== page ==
One of the phenomenon’s I’ve been witnessing over the past decade that really has me concerned is the attitude that hard "smart" work and success is somehow bad. In some circles, taking too much pride in your work and what you’ve built is now a source of shame. It’s amazing to me that even the current president’s on the band-wagon with is ridiculous “You didn’t build that, someone else made that happen” speech a few short summers ago. There's the notion that if you're successful and made a lot of money, you screwed someone else. If you want to succeed then there's something "wrong" with you.

AdWeek reciently printed a critique about the new Cadalac ad that asks some of the same questions I’ll be asking here in this post but from the other perspective: “Is Cadillac's New Ad Totally Inspiring or Completely Repulsive? Viewers divided by this guy's view of America” By Roo Ciambriello

There was once a time in my own life that being “this guy” (Neal McDonough) was “the goal.” This is who and what you were supposed to be, someone who picked a career and was driven for success. We were not driven for financial gain - that was just the added bonus – but for personal fulfillment. Being ‘the best’ was it’s own reward and everything else was only the icing on the cake.

Now we’re supposed to hate that guy while we’re trying to teach ourselves and our children that it’s not OK to be successful because you might ‘hurt someone’s feelings’ or it’s not politically correct to be too good at anything and be boastful. Anyone who is at the top of any organization is subject to criticism and public scorn. Business leaders and owners are now the pariah of our society – a step up above pedophiles but just below those people who won’t shut their cell phones off at the theater.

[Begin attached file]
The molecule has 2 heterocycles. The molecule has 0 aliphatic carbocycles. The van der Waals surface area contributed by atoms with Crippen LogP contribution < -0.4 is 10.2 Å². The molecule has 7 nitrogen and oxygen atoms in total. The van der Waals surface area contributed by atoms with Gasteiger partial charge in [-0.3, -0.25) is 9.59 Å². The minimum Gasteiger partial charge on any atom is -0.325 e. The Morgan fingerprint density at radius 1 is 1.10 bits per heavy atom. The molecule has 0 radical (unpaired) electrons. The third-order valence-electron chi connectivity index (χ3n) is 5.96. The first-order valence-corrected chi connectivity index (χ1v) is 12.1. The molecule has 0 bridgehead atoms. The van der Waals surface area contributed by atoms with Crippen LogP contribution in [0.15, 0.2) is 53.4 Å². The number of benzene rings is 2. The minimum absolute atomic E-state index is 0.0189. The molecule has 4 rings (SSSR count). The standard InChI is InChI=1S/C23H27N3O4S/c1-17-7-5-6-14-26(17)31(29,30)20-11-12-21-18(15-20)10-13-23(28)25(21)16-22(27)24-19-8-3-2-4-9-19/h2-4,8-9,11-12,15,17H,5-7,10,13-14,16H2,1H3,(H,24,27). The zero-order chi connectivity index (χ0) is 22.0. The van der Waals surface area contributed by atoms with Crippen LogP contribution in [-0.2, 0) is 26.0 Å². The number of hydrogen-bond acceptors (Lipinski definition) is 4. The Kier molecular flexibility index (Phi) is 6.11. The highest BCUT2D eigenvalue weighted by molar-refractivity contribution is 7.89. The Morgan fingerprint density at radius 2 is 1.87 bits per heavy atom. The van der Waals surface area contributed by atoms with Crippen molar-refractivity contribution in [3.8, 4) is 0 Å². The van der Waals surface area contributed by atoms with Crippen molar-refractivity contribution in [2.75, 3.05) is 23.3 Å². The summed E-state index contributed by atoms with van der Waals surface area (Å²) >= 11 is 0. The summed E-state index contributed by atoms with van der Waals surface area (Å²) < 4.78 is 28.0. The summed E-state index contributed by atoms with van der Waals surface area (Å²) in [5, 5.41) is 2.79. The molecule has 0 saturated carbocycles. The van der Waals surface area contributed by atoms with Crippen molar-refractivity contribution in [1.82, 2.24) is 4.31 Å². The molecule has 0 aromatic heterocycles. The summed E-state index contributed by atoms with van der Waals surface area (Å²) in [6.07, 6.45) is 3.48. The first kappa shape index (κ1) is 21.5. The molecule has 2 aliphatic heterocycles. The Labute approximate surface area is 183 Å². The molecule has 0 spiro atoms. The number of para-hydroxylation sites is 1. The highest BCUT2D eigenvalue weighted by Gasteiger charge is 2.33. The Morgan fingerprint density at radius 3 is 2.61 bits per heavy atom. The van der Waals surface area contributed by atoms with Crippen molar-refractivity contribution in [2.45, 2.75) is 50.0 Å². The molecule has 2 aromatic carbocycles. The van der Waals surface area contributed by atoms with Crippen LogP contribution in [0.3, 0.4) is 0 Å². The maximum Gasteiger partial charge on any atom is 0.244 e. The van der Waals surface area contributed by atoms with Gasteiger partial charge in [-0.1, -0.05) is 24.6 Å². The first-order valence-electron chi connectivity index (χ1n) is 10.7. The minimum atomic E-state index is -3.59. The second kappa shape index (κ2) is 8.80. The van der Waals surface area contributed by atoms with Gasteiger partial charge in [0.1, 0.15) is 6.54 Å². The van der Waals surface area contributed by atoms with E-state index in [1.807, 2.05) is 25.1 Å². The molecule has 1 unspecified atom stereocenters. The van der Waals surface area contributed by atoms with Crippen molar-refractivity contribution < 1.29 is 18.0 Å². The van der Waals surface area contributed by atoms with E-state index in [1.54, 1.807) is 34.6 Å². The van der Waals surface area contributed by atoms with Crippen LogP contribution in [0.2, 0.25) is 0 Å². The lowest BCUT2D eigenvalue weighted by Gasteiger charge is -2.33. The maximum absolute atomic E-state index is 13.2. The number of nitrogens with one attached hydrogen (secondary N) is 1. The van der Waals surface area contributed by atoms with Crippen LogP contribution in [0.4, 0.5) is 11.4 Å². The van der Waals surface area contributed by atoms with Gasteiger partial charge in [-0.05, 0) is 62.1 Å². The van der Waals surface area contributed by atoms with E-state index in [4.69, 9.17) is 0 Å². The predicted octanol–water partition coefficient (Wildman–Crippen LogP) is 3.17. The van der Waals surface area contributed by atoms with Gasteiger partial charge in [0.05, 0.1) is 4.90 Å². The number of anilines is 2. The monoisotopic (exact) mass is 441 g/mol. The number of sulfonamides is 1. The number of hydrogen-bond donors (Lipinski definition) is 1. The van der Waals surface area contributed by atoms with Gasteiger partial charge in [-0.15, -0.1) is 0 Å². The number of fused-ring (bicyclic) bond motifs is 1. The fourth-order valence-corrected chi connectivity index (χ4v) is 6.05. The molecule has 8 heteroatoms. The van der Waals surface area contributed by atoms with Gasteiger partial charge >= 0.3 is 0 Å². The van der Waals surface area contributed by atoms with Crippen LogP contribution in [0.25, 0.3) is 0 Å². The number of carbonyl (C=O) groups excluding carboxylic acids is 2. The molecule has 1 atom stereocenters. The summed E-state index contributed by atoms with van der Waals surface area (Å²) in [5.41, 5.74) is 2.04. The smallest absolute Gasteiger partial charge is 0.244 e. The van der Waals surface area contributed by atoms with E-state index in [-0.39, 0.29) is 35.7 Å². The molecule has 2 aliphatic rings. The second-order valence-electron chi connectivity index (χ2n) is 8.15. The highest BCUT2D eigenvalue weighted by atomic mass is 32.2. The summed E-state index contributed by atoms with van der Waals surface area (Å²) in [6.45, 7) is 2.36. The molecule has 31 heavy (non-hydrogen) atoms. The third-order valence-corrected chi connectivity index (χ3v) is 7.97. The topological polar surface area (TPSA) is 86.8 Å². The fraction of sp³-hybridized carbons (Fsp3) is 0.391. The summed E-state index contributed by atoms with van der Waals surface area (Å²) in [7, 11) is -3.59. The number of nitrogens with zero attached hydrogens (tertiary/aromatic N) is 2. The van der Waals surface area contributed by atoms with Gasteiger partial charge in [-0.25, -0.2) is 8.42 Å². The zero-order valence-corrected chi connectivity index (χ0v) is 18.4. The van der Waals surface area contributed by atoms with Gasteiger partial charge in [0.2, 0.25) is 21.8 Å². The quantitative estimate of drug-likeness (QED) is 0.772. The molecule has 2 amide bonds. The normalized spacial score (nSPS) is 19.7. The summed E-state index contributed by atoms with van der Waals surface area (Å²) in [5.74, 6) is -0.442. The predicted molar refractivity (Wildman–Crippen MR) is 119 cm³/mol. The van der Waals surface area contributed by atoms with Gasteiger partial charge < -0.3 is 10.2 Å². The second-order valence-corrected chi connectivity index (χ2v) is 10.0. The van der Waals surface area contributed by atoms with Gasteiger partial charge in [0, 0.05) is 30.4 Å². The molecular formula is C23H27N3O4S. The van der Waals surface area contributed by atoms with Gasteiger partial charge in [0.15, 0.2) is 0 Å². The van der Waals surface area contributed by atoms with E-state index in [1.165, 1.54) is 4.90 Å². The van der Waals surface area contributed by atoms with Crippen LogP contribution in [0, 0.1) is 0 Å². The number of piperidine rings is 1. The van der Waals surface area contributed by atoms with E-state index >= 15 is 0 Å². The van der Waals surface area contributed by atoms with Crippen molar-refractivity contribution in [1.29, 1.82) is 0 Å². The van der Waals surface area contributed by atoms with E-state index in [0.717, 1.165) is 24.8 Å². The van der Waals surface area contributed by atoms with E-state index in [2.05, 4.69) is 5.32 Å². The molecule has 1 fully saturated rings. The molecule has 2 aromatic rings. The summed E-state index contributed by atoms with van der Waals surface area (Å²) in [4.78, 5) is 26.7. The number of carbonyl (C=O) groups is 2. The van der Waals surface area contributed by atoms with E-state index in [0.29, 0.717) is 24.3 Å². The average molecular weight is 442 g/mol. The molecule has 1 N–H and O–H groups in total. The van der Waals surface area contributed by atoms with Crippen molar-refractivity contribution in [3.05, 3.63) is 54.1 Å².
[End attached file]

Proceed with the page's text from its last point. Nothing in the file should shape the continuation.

Anyone who is successful and loves what they do are suspect to others, it’s now the safest prejudice to have.

People love to bash entrepreneurs and CEO’s and lump them all together. There are also a number of folks, especially some of my far-left friends that love to bash those of us who started up businesses out of their own homes or garages because they (or we) aren’t playing by ‘the rules.’ What we’re supposed to do is what they’re doing and failing. We’re supposed to go to a job we hate, driving a car that we hate to work in a house that we hate while living with a spouse that we hate who are helping us to raise spoiled brats that we hate and are growing to disrespect us. We do this in the hopes that we get tapped on the shoulder and given the keys to the executive washroom in recognition of our long and almost endless suffering.

By starting our own business, we’re breaking the rules they live by and what we’re doing isn’t fair, thus we are fair game for criticism and too often I’ve been lumped in with the “villainous” CEO’s  who are taking too much and aren’t paying their own fair share. if you have the entrepreneur spirit, to them it's worse than cancer.

Turns out, after examining what these people have to say about “all” CEO’s and small business leaders they don’t know what they’re talking about; which of course reminds me of an anecdote. A while ago I was sitting at a table in the cafeteria with a fellow droid “Bob” talking about how “Jack” the CEO of this company was doing a horrible job, that we were losing market share because of him and that the CEO’s job was so easy even he could do it. I had a huge smile across my face the entire time cause the CEO – Jack - was standing right behind him the entire time.  Jack said – “I really appreciate it when our fellow co-workers” – he regarded EVERYONE as a fellow co-worker – “have ideas on how to make this company better. Please come in Monday morning  with your best suit and take over for the day. I look forward to hearing your ideas.”

Flash forward to four days later; the Tuesday afterwards Bob quit because while he was trying to do Jack’s job, Jack was on the assembly floor and did Bob work for an entire week in just one day. In short, Bob obviously didn’t what the funk he was talking about, he knew it and was embarrassed.